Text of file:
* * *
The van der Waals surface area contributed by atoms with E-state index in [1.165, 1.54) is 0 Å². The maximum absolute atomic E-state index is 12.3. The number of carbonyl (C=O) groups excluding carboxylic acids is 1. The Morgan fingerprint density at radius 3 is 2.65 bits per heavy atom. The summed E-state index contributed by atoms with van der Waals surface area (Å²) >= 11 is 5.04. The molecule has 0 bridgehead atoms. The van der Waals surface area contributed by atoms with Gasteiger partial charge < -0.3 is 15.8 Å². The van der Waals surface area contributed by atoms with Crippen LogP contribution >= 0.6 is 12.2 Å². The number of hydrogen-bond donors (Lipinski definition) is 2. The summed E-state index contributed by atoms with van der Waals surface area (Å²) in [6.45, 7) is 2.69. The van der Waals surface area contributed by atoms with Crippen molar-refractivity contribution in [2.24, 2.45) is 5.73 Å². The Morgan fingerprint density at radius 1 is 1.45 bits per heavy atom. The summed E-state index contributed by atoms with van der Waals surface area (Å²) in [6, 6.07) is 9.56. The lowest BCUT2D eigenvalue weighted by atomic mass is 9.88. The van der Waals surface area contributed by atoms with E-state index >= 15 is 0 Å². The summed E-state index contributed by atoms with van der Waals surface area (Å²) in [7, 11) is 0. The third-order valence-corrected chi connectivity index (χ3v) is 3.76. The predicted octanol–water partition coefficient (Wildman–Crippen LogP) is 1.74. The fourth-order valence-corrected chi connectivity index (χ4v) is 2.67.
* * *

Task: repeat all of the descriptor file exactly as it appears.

The van der Waals surface area contributed by atoms with E-state index in [1.165, 1.54) is 0 Å². The maximum absolute atomic E-state index is 12.3. The number of carbonyl (C=O) groups excluding carboxylic acids is 1. The Morgan fingerprint density at radius 3 is 2.65 bits per heavy atom. The summed E-state index contributed by atoms with van der Waals surface area (Å²) >= 11 is 5.04. The molecule has 0 bridgehead atoms. The van der Waals surface area contributed by atoms with Gasteiger partial charge < -0.3 is 15.8 Å². The van der Waals surface area contributed by atoms with Crippen LogP contribution >= 0.6 is 12.2 Å². The number of hydrogen-bond donors (Lipinski definition) is 2. The summed E-state index contributed by atoms with van der Waals surface area (Å²) in [6.45, 7) is 2.69. The van der Waals surface area contributed by atoms with Crippen molar-refractivity contribution in [2.24, 2.45) is 5.73 Å². The Morgan fingerprint density at radius 1 is 1.45 bits per heavy atom. The summed E-state index contributed by atoms with van der Waals surface area (Å²) in [6, 6.07) is 9.56. The lowest BCUT2D eigenvalue weighted by atomic mass is 9.88. The van der Waals surface area contributed by atoms with E-state index >= 15 is 0 Å². The summed E-state index contributed by atoms with van der Waals surface area (Å²) in [7, 11) is 0. The third-order valence-corrected chi connectivity index (χ3v) is 3.76. The predicted octanol–water partition coefficient (Wildman–Crippen LogP) is 1.74. The fourth-order valence-corrected chi connectivity index (χ4v) is 2.67.